On 23 July, trainees from Anthony Collins Solicitors will host an ‘experience day’, which will involve various activities and presentations, with lawyers and non-lawyers from across the firm.
Providers will be hoping that the Government’s acceptance that previous guidance was misleading, as per the 26 July 2017 announcement, means that they will not need to repay alleged before February 2015. Even payments for that period are, in our view, something that the Government should not require, given the approach to enforcement taken by HMRC until summer 2016 about sleep-ins. This is in addition to the obvious failure to properly consider why time spent asleep in a sleep-in is working time when time spent asleep in a live-in care setting isn’t. The circumstances of the “sleep” in both settings is not materially different. With the Mencap case not being heard until March 2018, and the fact that the case won’t be considering an argument that a sleep-in is unmeasured work, we consider final certainty on this issue is still a long time away.
In the meantime, as the Government confirmed on 26 July 2017, it expects all employers to pay their workers as set out in the BEIS guidance ‘Calculating the National Minimum Wage’ and any employer underpaying their staff for “sleep-in” shifts following that date will be liable to pay financial penalties. Providers need to be aware that where a care worker is doing time/salaried work, even when they are asleep and waiting to work, HMRC will take the view that they are in fact likely to be working where:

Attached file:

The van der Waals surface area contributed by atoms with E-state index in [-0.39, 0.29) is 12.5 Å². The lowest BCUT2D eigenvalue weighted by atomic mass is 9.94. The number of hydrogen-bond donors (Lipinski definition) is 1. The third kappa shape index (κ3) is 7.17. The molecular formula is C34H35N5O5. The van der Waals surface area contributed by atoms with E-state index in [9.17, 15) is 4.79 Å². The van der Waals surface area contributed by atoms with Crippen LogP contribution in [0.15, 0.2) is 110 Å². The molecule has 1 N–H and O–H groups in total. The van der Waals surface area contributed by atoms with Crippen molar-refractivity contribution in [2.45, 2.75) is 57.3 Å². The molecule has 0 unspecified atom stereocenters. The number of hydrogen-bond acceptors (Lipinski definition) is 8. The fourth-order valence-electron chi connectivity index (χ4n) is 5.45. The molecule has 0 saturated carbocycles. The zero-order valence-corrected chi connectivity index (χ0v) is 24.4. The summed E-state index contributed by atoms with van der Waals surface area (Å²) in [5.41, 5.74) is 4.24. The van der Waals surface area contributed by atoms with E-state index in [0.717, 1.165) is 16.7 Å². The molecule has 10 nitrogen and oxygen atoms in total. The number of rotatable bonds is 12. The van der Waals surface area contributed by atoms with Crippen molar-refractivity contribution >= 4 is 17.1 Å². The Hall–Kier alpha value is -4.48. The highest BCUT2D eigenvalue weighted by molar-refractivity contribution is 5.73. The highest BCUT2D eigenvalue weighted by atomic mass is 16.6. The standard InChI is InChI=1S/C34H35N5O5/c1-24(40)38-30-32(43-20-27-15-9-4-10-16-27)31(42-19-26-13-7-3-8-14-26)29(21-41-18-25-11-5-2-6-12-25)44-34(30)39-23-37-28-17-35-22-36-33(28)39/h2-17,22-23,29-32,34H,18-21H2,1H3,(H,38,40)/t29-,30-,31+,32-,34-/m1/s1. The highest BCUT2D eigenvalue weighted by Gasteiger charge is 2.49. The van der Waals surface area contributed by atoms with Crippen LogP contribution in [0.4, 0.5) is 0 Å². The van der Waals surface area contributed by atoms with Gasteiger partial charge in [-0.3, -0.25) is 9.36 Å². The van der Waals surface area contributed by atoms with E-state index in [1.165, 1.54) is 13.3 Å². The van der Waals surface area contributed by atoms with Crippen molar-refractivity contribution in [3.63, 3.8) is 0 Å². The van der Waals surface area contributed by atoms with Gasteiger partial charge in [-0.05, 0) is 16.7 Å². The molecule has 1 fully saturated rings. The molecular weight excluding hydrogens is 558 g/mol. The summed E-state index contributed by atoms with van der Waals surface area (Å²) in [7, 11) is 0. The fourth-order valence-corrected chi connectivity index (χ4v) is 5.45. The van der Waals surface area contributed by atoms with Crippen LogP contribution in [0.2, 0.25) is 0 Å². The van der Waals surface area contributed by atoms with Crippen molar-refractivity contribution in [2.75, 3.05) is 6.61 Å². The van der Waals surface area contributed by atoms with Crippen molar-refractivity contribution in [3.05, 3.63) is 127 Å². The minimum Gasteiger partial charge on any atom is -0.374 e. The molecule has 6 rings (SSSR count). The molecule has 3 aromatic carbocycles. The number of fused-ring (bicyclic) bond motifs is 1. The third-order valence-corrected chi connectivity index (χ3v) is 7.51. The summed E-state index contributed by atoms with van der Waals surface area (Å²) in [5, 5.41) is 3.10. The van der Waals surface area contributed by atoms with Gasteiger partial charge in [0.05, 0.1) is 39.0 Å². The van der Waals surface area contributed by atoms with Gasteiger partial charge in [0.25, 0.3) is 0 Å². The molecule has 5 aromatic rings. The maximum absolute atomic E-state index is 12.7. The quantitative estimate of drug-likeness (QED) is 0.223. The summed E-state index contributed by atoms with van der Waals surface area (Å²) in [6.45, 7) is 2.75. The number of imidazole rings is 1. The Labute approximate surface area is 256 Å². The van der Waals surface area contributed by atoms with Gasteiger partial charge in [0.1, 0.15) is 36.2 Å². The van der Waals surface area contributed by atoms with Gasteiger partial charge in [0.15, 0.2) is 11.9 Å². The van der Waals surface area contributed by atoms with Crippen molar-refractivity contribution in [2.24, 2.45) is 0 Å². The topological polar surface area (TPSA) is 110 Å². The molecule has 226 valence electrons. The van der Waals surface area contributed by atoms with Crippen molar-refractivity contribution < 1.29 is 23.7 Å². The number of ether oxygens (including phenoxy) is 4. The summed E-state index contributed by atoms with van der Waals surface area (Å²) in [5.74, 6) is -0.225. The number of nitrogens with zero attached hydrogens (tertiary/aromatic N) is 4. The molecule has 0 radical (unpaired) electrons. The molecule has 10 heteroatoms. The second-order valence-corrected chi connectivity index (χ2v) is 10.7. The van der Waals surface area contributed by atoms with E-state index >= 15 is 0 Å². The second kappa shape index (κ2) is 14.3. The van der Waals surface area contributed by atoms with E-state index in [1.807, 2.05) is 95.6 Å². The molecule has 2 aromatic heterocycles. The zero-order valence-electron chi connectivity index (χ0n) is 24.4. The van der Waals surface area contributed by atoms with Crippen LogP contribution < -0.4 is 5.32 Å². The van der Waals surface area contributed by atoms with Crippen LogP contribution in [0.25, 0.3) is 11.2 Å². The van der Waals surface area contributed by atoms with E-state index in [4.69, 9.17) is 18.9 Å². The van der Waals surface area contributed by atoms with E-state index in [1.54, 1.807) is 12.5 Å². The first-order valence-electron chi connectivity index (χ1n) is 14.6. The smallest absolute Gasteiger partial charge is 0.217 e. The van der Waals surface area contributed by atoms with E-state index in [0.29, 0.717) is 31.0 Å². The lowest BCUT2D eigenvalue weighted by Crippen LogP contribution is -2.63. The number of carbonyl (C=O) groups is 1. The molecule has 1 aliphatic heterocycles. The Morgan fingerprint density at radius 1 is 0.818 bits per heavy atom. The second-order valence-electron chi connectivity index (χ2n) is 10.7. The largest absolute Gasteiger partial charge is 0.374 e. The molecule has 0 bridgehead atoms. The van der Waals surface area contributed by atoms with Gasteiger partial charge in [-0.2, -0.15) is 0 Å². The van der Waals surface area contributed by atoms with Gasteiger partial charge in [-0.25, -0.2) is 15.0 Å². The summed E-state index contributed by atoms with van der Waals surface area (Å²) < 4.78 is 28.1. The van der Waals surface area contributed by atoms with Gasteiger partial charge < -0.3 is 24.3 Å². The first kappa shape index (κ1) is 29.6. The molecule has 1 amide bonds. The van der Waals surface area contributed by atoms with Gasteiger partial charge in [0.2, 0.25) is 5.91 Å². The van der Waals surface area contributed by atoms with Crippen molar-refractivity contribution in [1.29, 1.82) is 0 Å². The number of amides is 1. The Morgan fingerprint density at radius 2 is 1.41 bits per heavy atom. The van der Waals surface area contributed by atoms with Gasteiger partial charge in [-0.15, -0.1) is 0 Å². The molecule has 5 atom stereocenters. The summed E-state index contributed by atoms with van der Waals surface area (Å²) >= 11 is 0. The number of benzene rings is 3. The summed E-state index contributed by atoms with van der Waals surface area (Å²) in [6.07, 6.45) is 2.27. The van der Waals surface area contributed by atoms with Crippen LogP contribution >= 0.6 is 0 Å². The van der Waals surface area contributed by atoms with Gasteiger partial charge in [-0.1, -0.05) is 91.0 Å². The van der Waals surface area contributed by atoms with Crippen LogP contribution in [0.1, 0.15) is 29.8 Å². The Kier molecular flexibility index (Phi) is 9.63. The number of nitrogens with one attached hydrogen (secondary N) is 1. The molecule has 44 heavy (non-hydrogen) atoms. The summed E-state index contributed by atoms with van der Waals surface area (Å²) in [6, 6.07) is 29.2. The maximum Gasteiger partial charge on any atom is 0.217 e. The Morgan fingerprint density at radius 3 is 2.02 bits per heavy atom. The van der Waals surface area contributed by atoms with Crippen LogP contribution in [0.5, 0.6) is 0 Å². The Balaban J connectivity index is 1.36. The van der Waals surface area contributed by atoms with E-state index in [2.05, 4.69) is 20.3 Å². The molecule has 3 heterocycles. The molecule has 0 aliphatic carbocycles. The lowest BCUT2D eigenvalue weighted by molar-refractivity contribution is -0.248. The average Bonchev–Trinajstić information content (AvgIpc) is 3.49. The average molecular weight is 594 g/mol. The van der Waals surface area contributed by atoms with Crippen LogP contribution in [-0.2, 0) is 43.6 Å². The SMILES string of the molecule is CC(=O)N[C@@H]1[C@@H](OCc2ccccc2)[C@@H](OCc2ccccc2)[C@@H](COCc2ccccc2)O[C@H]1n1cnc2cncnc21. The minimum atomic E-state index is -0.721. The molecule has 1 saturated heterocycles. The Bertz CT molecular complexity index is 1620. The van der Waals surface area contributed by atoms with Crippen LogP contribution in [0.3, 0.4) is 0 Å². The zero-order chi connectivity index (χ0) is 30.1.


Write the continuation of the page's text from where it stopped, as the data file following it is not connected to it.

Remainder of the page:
- there is a requirement for the workers to be present during the night, and
- those workers are not allowed to leave the service during the hours they are required to sleep-in.
Our team of NMW experts that have experience of, and can assist with:
- Helping you prepare for HMRC inspections and challenging HMRC’s approach (in particular regarding any historical back pay);
- Reviewing your current arrangements;
- Checking and drafting contracts of employment, daily average agreements and relevant policies and procedures;
- Assisting with implementation of any proposed changes and drafting correspondence to staff and unions;
- Dealing with any employee complaints including grievances and defending Employment Tribunal proceedings;
- Negotiating fee increases and challenging Local Authority poor procurement practices.
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This briefing assists response to the consultation paper by outlining the consultation questions, providing some background information and prompting some thoughts and potential answers.
A report published on 29 May by the Institute for Fiscal Studies (IFS) has found that since 2009-10, local government spending on services has fallen on average by 21% in real terms.
A long-awaited decision of the Court of Appeal has clarified that a lower standard of proof should apply than previously thought before an Inquest can return a conclusion of suicide.
New regulations come into force on 1 June 2019, amending the Section 21 (s21) prescribed form template for use with assured shorthold tenancies.
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